It’s been like this as long as I can remember. Many years ago, I was the only woman on my college’s men’s rowing team. I was the coxswain (a.k.a. the person who yells at the rowers and steers the boat). As the only woman on the team, I was preoccupied with ensuring that I fit in. Nothing would ever bother or offend me. No way! Not me! One day, I sat around with the team. Admittedly, I’d gotten crossways with one of the boys over the previous few weeks and he’d been annoyed with me for reasons unknown. I reached for a slice of pizza and this boy—who was 6’5″—kicked me hard in the jaw, causing my teeth to snap together with a loud clack. His laugh was mean. Everyone else sat slightly dumbfounded, but silent. I was, of all things, mortified. As my eyes pricked with tears, I knew only that I didn’t want to do the “girly” thing—overreact. I clung desperately to the notion that I was the kind of girl who could hang. So I quietly got up, went to a different room, and never said another word about it. Little did I know that versions of this dynamic were playing out in bigger and smaller ways for so many women, and an echo of it would follow through my and every woman’s professional life—Play along! Don’t cause a scene!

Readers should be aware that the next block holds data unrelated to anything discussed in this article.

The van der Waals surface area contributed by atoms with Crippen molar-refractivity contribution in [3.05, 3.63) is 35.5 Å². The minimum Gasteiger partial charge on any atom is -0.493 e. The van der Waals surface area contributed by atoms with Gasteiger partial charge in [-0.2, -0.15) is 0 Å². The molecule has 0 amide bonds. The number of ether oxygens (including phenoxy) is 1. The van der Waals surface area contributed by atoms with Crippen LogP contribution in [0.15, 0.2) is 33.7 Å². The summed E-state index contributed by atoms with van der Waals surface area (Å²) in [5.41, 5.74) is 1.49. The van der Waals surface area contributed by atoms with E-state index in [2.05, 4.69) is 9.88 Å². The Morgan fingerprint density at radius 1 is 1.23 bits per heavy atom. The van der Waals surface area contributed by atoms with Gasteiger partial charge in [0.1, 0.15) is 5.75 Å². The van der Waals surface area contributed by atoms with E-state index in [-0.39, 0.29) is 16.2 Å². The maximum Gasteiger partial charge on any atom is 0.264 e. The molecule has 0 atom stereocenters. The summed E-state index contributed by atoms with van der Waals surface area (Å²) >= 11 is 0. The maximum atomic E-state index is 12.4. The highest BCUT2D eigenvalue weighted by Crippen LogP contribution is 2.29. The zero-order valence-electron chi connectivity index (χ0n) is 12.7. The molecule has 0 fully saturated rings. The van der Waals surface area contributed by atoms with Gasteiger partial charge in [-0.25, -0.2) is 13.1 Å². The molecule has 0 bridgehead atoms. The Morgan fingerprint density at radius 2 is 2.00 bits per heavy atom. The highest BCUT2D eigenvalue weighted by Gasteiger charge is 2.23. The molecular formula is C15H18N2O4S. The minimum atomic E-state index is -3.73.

Three years ago, I had a baby. Becoming a mother opened a whole new set of challenges at home and at work. Twelve weeks after my daughter’s birth, I returned to work. On my first day back, a new partner asked me to stay late. Around 7 p.m., when I told him more insistently I really did need to feed my newborn, he—a father of three—said, “How old is your daughter?” I said, “Oh, she’s three months.” And he responded, “Well, she’s not really a newborn anymore then.” I explained that either way she needed to eat. He magnanimously granted twenty minutes, completely oblivious to the fact that “feeding” meant with my breasts. That night, my husband drove thirty minutes to bring our daughter to the office, and I nursed her in the parking garage.